How to Increase Your Productivity

The Sundance Company                                                                
Established in 1976, The Sundance Company has the experience to help you with your commercial real estate needs throughout the Boise Valley. If your requirements include property management, leasing, real estate development, project planning, construction or space planning then look to us. The Sundance Company has more than 1.6 million square feet of office and industrial space available in prime locations in the Boise metropolitan area. More information is available at www.sundanceco.com or 208.322.7300.

Creating a Calmer, More Productive Workspace

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Many of us spend a good chunk of each day sitting at our desks. The way your workspace is designed can have a huge impact on productivity, either helping you stay focused and motivated or providing distractions and interruptions. Applying the principles of feng shui to your office is one way to foster a calm, productive work environment and create positive energy that carries over into the rest of your life, too.

By addressing the energy, or chi, in your office, the ancient Chinese art encourages “better focus, more success, and improved overall workflow,” says Leslie Close, a Los Angeles-based interior designer and feng shui expert. Feng shui provides guidelines for a room’s layout, decor, color scheme, and other elements that can help promote a positive vibe. “The energy in your office, whether at home or at work, affects how you feel in the space,” Close says, “and how you feel affects your productivity and the quality of your work.” Use these tips to apply feng shui to your office for a happier, more balanced work life.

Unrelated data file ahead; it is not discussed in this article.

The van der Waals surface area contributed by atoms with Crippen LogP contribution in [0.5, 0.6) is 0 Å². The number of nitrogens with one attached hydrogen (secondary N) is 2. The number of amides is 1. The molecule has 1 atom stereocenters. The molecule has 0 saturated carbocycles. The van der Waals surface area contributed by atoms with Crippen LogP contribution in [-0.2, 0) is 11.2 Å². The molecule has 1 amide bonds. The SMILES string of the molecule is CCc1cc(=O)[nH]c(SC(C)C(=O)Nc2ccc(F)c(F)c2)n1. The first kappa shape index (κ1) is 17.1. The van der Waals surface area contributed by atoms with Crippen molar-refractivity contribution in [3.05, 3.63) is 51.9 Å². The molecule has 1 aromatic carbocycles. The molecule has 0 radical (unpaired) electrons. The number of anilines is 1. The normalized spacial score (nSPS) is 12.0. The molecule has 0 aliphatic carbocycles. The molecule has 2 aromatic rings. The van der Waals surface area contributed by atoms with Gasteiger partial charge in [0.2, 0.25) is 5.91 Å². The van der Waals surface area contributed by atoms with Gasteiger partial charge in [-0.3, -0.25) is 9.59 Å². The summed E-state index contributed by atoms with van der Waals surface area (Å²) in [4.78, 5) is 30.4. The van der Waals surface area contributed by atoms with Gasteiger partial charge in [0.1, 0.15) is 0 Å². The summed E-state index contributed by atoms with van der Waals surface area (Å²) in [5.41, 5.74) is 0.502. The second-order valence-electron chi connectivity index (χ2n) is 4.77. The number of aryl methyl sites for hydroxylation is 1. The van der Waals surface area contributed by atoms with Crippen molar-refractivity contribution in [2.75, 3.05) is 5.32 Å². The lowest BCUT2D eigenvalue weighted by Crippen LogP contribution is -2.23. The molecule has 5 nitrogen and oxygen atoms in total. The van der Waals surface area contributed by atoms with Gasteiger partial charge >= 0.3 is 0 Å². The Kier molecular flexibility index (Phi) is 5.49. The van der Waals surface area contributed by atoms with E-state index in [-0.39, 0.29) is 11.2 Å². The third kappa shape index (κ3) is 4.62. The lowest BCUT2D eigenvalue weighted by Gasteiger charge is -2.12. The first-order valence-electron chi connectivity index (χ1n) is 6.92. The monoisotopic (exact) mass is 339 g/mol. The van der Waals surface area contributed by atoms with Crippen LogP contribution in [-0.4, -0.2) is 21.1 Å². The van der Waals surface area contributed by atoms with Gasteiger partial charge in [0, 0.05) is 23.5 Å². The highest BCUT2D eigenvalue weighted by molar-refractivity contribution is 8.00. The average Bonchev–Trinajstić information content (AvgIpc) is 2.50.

1. Clear away office clutter

A tidy, clutter-free workspace will help you focus on the task at hand rather than the mess around you. Clear out any unnecessary items from your workspace, such as old paperwork, excess office supplies, and other miscellaneous objects. This applies to unseen messes, too. “Don’t forget to clear the clutter in your drawers and on your computer,” Close says. “Just because it’s not on your desktop doesn’t mean it’s not important to shaping the energy of the room.”

2. Opt for a feng shui office layout

The key to a feng shui office layout is placing your desk in the command position. When sitting at your desk, you should be able to see the door without being directly in line with it. “You want to be able to see what is coming your way,” Close explains. The ideal desk placement is in the center of the room, which allows energy to flow all around you, but if that’s not feasible, at least ensure your back is not facing the door.

3. Incorporate nature into your office

“Nature reminds us to step back, breathe, and flow—to stay focused, without being stressed and intense,” Close says. Introduce the calming effects of nature into your office with plants or images of natural scenes. In particular, Close suggests decorating with mountain artwork. “Hang a picture of the mountains behind you because the mountain energy brings support and helps keep you grounded,” she says. A window with a view can also help keep you inspired throughout the day.

4. Avoid fire elements

Feng shui uses the elements of earth, metal, water, wood, and fire to achieve balance in a home. Each element brings a certain type of energy to a room and can be represented by various materials, colors, or objects. For an office, Close recommends steering clear of fire, as it “can burn the energy away and bring tension.” Avoid lighting candles in your workspace or decorating with red colors, which can introduce “turmoil and chaos” to your work life, she says.

5. Bring in water and metal elements

Water and metal, on the other hand, are much better suited for a feng shui office. Often considered a symbol of abundance, water can bring calm and flow to your workspace, while metal promotes sharpness and precision. Close recommends outfitting your desktop with a miniature fountain, a small metal sculpture, or other decorative objects that symbolize these elements. You can also evoke water and metal by decorating your office with shades of blue, gray, and white.

Portions of this article originally appeared on the Yahoo Life website.